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Carnage at the breakfast table

It’s all very well being public-spirited, but the mess! And the angst!

I have been signed up with UK Biobank (UKB) since my last period of unemployment in 2006, when I clearly felt – a rarity at the time for me – I should ‘give something back’. Over the years I have attended one or two examination sessions, and answered numerous questionnaires. 

Now, in this Coronavirus landscape, UKB has really come into its own and has launched a study, using its members and their adult children where possible, to track the virus in the UK population. They requested volunteers to supply a monthly blood sample – taken at home by the volunteers themselves. I signed up. There’s not much else I can do to help ‘the science’.

I received a pack at the end of last week with instructions to take a blood sample on Monday this week. Oh dear – so now I actually had to do this very simple, but rather daunting, task that presumably the diabetic population do all the time.

Monday morning – 8am – I experience a huge enthusiasm for washing up and carefully cleaning more surfaces than usual in the kitchen. Put some washing on. Check my emails. Check the vegetable patch in the garden in case the birds have damaged anything. Check my emails again and my Fitness App. Full sanitisation of the table in readiness. Check my phone again.

9am. I sit at the breakfast table with all the kit out in front of me.I read the instructions. I read them again. I check the various items in the kit – yes, all present and correct. I re-read the instructions – dammit, I have to drink loads of water half an hour before taking the sample.

Half an hour later – I again sit at the breakfast table, hydrated and ready to go. This time I’m quicker to action – open the tiny vial and stand it precariously upright on the clean bit of table. I’ve washed my hands, of course, but have to soak one of them in warm water, then wipe clean with a special wipe, then – oh dear, here goes – stab my chosen finger! They provide a lancet for this purpose. It looks harmless enough – I can’t see a blade at all. It’s somewhere inside a minuscule device. I am brave and decisive here – not going to be feeble and muck about. I select a spot and press hard. I’m not sure why I’m surprised that it actually hurts quite a lot. I assumed I was just being a complete wuss about it and that in fact it would be painless. It isn’t.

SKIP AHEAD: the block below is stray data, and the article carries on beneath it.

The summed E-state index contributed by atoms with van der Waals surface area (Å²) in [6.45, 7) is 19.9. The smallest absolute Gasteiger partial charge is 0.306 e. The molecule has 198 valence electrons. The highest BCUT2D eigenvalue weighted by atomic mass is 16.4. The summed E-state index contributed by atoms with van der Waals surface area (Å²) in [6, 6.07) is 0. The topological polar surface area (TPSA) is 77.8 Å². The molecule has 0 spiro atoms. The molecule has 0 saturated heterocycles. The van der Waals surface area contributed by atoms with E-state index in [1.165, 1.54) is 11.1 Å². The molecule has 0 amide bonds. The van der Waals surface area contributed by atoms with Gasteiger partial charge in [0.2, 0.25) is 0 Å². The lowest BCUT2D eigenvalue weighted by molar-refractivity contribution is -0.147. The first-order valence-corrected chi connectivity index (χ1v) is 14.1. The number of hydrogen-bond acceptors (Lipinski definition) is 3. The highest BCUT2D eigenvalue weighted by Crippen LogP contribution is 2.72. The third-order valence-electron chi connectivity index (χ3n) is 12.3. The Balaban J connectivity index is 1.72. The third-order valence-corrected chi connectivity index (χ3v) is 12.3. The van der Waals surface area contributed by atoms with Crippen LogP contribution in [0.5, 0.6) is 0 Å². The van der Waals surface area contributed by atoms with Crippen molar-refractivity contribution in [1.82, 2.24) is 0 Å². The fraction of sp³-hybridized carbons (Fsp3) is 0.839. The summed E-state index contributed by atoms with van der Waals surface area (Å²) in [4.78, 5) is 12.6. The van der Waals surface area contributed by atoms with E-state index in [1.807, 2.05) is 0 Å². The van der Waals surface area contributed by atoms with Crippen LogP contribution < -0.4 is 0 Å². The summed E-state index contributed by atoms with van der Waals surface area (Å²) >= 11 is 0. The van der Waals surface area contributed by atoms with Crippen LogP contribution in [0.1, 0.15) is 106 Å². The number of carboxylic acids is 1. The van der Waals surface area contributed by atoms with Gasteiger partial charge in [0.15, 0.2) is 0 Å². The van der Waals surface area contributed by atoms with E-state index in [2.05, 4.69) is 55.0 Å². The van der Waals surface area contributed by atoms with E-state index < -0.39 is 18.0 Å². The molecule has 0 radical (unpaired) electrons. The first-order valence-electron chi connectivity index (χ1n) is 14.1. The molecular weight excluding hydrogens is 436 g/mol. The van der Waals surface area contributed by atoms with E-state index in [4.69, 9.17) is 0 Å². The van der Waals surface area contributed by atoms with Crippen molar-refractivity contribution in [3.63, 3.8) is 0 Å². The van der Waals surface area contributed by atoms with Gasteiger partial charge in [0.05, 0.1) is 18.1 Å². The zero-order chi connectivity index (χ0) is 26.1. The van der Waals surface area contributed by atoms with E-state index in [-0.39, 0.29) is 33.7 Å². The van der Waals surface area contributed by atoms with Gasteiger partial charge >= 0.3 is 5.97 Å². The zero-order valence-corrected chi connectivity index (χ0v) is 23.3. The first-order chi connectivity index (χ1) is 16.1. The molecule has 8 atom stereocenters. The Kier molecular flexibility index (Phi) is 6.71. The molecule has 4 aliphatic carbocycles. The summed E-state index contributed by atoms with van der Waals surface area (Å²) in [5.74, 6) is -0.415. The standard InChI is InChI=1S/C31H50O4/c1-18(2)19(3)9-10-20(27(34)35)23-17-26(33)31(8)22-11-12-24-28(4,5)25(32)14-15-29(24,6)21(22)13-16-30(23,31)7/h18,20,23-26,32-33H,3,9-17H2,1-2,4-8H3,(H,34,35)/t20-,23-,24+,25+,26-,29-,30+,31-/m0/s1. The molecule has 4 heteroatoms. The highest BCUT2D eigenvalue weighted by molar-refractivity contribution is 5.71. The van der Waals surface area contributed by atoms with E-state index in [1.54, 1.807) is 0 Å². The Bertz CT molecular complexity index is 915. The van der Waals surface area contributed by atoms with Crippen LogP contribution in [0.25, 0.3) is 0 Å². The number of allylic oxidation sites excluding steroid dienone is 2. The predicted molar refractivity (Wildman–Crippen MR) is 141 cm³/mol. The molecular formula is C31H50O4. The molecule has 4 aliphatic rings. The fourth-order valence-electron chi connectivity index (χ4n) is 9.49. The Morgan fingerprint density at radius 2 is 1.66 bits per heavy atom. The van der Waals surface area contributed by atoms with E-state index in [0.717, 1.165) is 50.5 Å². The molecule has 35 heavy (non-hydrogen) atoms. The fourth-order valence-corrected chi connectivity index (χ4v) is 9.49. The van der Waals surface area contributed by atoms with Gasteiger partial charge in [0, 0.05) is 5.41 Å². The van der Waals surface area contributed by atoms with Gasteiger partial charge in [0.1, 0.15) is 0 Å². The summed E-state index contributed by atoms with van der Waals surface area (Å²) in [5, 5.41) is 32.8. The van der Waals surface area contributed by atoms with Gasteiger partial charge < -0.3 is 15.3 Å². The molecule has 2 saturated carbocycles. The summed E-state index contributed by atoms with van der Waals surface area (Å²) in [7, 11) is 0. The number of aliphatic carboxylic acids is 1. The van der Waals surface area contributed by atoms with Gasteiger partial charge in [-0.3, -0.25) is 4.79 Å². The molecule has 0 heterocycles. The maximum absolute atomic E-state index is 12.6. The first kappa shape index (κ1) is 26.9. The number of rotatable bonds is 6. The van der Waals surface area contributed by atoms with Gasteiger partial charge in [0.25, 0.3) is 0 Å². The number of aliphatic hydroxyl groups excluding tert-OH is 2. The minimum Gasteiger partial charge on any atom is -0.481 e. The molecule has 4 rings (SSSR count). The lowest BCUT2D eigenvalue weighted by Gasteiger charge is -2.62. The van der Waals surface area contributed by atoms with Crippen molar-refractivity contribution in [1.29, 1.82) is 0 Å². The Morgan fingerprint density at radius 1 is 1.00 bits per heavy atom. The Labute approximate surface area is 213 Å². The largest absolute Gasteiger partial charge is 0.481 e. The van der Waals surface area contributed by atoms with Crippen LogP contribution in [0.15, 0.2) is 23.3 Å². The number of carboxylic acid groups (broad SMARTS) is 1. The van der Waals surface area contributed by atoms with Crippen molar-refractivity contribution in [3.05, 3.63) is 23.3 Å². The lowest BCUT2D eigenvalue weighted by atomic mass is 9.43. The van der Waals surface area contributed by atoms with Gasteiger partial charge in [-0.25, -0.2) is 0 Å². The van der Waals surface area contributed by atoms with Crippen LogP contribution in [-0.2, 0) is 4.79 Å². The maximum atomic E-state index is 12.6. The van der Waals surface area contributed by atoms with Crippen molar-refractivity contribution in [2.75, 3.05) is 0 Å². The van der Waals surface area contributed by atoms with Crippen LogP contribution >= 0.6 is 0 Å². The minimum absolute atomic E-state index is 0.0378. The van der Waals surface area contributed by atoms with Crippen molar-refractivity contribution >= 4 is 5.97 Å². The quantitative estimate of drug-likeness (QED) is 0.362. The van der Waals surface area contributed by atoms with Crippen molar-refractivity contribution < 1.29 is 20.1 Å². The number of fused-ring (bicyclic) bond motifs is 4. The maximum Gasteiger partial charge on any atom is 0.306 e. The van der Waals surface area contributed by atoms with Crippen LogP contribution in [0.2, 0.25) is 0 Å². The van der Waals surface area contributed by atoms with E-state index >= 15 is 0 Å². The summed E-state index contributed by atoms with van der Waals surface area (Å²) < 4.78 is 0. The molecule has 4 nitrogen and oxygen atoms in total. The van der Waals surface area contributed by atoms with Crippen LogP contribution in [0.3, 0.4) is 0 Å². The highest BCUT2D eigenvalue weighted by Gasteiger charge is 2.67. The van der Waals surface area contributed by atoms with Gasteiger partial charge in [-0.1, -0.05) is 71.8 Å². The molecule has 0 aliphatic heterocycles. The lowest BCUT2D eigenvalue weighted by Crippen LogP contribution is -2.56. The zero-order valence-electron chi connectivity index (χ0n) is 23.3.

The next bit was – with hindsight, and to be honest even at the time – quite funny. The instructions describe how to massage your hand so that the blood flows better out of the hole you have created in your finger (a hole I can still see three days later) into the bigger, but still very small, hole in the top of the collection vial. When looking down on my hand, I can’t really see exactly where the blood is forming a large globule at the end of my finger. I don’t position it accurately over the vial, which I am afraid of overturning anyway. Most of the first drop goes on the table, and almost all of the rest is around the side lip of the vial.

I massage some more. A big drop lands roundly in the vial – hurrah, and it is almost up to the required line already. What fat drops I create! Just one more… but once again, my hand has moved and the table gets some more. Probably best not to soak it up and squeeze into the vial?

A bit more massage and a better aim, and I’m done.

Just as well no one else was around to witness my apparent breakfast massacre. 

In the end, this was a completely successful venture and I managed to clean, label and package up the collection tube and the used lancet, as instructed, and post it in its special sealed envelope, to be analysed for the greater good. Sadly, I will never learn – through this sample, at least – whether I carry antibodies to the Coronavirus. 

I’m inordinately proud of myself. The National Blood Transfusion Service banned me from giving blood years ago because I faint, despite the fact that blood comes so easily out of me. So, in some ways, this was an act of defiance on my part.

Trouble is, now that I know it does actually hurt, the next 5 months’ tasks will not necessarily be any easier…but at least it’s not an ‘armful’.


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